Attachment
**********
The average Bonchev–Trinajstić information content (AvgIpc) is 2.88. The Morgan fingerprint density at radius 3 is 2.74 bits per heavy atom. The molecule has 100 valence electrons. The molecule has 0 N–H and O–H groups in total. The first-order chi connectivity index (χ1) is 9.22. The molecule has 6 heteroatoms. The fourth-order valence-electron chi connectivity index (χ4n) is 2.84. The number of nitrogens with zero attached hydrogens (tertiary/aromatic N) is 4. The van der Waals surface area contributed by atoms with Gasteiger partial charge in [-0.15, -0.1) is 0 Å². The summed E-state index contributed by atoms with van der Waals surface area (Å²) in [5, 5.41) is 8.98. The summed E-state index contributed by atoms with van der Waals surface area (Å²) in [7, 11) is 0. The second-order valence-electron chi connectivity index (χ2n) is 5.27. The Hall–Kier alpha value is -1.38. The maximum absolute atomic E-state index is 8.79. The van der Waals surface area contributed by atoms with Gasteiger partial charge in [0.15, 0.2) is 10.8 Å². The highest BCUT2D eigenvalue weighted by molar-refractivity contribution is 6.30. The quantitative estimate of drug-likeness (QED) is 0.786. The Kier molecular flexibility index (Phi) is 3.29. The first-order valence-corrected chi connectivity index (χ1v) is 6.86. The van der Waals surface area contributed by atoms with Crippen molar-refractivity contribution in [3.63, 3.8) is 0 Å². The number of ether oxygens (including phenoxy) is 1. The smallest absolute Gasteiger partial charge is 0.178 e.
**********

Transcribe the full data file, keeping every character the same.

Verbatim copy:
The average Bonchev–Trinajstić information content (AvgIpc) is 2.88. The Morgan fingerprint density at radius 3 is 2.74 bits per heavy atom. The molecule has 100 valence electrons. The molecule has 0 N–H and O–H groups in total. The first-order chi connectivity index (χ1) is 9.22. The molecule has 6 heteroatoms. The fourth-order valence-electron chi connectivity index (χ4n) is 2.84. The number of nitrogens with zero attached hydrogens (tertiary/aromatic N) is 4. The van der Waals surface area contributed by atoms with Gasteiger partial charge in [-0.15, -0.1) is 0 Å². The summed E-state index contributed by atoms with van der Waals surface area (Å²) in [5, 5.41) is 8.98. The summed E-state index contributed by atoms with van der Waals surface area (Å²) in [7, 11) is 0. The second-order valence-electron chi connectivity index (χ2n) is 5.27. The Hall–Kier alpha value is -1.38. The maximum absolute atomic E-state index is 8.79. The van der Waals surface area contributed by atoms with Gasteiger partial charge in [0.15, 0.2) is 10.8 Å². The highest BCUT2D eigenvalue weighted by molar-refractivity contribution is 6.30. The quantitative estimate of drug-likeness (QED) is 0.786. The Kier molecular flexibility index (Phi) is 3.29. The first-order valence-corrected chi connectivity index (χ1v) is 6.86. The van der Waals surface area contributed by atoms with Crippen molar-refractivity contribution in [3.63, 3.8) is 0 Å². The number of ether oxygens (including phenoxy) is 1. The smallest absolute Gasteiger partial charge is 0.178 e.